|The Gagne's prime rib roast ready for carving. (Photo ©Texas BBQ Posse)|
Warning: This isn't a normal Posse blog post. Just how atypical? I had to look up how to spell sous vide.
But don't worry, that vacuum-sealed cooking method was used only for warming up some wonderful leftovers from the meal that long-time Posse member Mike Gagne cooked on Christmas Day.
Mike is a University of Texas law school grad and serious Longhorns fan, so when we (Mike is married to my daughter, Libby) decided to cook prime rib for the holiday, he went right to the source of all knowledge -- Orangebloods.com.
He quickly found a long thread on the subject that mentioned a Serious Eats article by J. Kenji Lopez-Alt. For the juiciest prime rib, Lopez-Alt argues, start low on temperature and go slow on cooking, then finish very hot with what he calls a reverse sear. Everything is done in an oven.
That's when Mike's Posse background took over.
"It's not us if we don't put some smoke on it," he said.
Mike's cooking variation started the roast, which had just a salt and pepper rub, on a Weber kettle. The Weber was set up offset, with charcoal and pecan wood chips. Mike wanted a light smoke flavor so he let the meat cook for 30 minutes at about 250 degrees.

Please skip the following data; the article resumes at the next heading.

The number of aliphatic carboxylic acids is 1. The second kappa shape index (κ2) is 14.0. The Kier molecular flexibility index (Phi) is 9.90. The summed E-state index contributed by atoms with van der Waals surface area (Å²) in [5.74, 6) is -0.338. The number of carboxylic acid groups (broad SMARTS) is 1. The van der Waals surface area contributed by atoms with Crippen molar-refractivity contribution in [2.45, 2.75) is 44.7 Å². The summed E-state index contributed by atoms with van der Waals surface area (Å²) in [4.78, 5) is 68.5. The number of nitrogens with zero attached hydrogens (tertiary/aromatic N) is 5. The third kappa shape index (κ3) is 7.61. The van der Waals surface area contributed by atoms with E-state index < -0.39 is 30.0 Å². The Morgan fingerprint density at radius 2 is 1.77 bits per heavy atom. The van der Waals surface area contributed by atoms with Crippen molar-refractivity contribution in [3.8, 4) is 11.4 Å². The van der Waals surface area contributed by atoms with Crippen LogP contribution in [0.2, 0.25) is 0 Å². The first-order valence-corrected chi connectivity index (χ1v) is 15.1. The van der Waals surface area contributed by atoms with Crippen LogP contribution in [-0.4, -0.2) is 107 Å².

Then the roast, which weighed about 12 pounds or so, was transferred to an oven, pre-heated to about 230 degrees. The roast stayed there until its internal temp was about 130 degrees, which took about 2 1/2 hours.
Now the hard part. Be patient. Mike took the roast out of the oven and let it rest, covered by foil, for about an hour. He then kicked the oven up to 500 degrees and put the meat back in for another 20 minutes or so.
That final sear produced a beautiful looking, juicy, smoke-flavored rib roast. He served it with a mild horseradish sauce.
The next day, we ate the leftovers re-heated in a warm water bath sous-vide style. The meat was just as tender as Day One. This could become a family Christmas tradition.
|Mike Gagne carves up the finished rib roast. (Photo ©Texas BBQ Posse)|
|Warming leftovers sous-vide style, the meat was just as tender as Day One. (Photo ©Texas BBQ Posse)|